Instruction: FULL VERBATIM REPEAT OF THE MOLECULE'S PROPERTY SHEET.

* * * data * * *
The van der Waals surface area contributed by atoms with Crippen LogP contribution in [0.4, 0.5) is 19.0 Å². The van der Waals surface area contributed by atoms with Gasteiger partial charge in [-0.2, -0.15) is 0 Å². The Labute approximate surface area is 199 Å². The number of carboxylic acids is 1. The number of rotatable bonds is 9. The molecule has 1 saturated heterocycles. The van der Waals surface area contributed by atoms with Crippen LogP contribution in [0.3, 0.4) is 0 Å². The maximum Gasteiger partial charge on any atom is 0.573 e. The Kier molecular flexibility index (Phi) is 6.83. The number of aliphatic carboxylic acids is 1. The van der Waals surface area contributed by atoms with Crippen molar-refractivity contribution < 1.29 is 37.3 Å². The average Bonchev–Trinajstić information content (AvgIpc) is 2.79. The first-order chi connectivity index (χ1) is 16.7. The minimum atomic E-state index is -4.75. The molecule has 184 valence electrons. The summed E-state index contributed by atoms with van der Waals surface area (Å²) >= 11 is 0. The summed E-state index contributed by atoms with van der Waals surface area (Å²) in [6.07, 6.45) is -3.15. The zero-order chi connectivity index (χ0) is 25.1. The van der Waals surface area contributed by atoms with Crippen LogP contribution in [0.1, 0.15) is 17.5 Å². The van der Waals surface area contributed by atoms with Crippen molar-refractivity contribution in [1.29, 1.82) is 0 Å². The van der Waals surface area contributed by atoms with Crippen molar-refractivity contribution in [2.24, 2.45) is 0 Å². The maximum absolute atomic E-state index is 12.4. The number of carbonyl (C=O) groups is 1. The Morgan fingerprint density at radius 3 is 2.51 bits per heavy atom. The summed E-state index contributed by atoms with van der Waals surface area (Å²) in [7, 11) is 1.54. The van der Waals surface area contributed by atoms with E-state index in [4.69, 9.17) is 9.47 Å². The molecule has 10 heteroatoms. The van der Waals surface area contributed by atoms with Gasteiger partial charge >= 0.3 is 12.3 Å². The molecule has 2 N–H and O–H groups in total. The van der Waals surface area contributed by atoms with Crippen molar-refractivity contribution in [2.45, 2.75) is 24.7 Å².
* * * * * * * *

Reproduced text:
The van der Waals surface area contributed by atoms with Crippen LogP contribution in [0.4, 0.5) is 19.0 Å². The van der Waals surface area contributed by atoms with Gasteiger partial charge in [-0.2, -0.15) is 0 Å². The Labute approximate surface area is 199 Å². The number of carboxylic acids is 1. The number of rotatable bonds is 9. The molecule has 1 saturated heterocycles. The van der Waals surface area contributed by atoms with Crippen LogP contribution in [0.3, 0.4) is 0 Å². The maximum Gasteiger partial charge on any atom is 0.573 e. The Kier molecular flexibility index (Phi) is 6.83. The number of aliphatic carboxylic acids is 1. The van der Waals surface area contributed by atoms with Crippen molar-refractivity contribution < 1.29 is 37.3 Å². The average Bonchev–Trinajstić information content (AvgIpc) is 2.79. The first-order chi connectivity index (χ1) is 16.7. The minimum atomic E-state index is -4.75. The molecule has 184 valence electrons. The summed E-state index contributed by atoms with van der Waals surface area (Å²) >= 11 is 0. The summed E-state index contributed by atoms with van der Waals surface area (Å²) in [6.07, 6.45) is -3.15. The zero-order chi connectivity index (χ0) is 25.1. The van der Waals surface area contributed by atoms with Crippen LogP contribution in [0.1, 0.15) is 17.5 Å². The van der Waals surface area contributed by atoms with Crippen molar-refractivity contribution in [1.29, 1.82) is 0 Å². The van der Waals surface area contributed by atoms with Crippen molar-refractivity contribution in [2.24, 2.45) is 0 Å². The maximum absolute atomic E-state index is 12.4. The number of carbonyl (C=O) groups is 1. The Morgan fingerprint density at radius 3 is 2.51 bits per heavy atom. The summed E-state index contributed by atoms with van der Waals surface area (Å²) in [7, 11) is 1.54. The van der Waals surface area contributed by atoms with E-state index in [4.69, 9.17) is 9.47 Å². The molecule has 10 heteroatoms. The van der Waals surface area contributed by atoms with Gasteiger partial charge >= 0.3 is 12.3 Å². The molecule has 2 N–H and O–H groups in total. The van der Waals surface area contributed by atoms with Crippen molar-refractivity contribution in [2.45, 2.75) is 24.7 Å².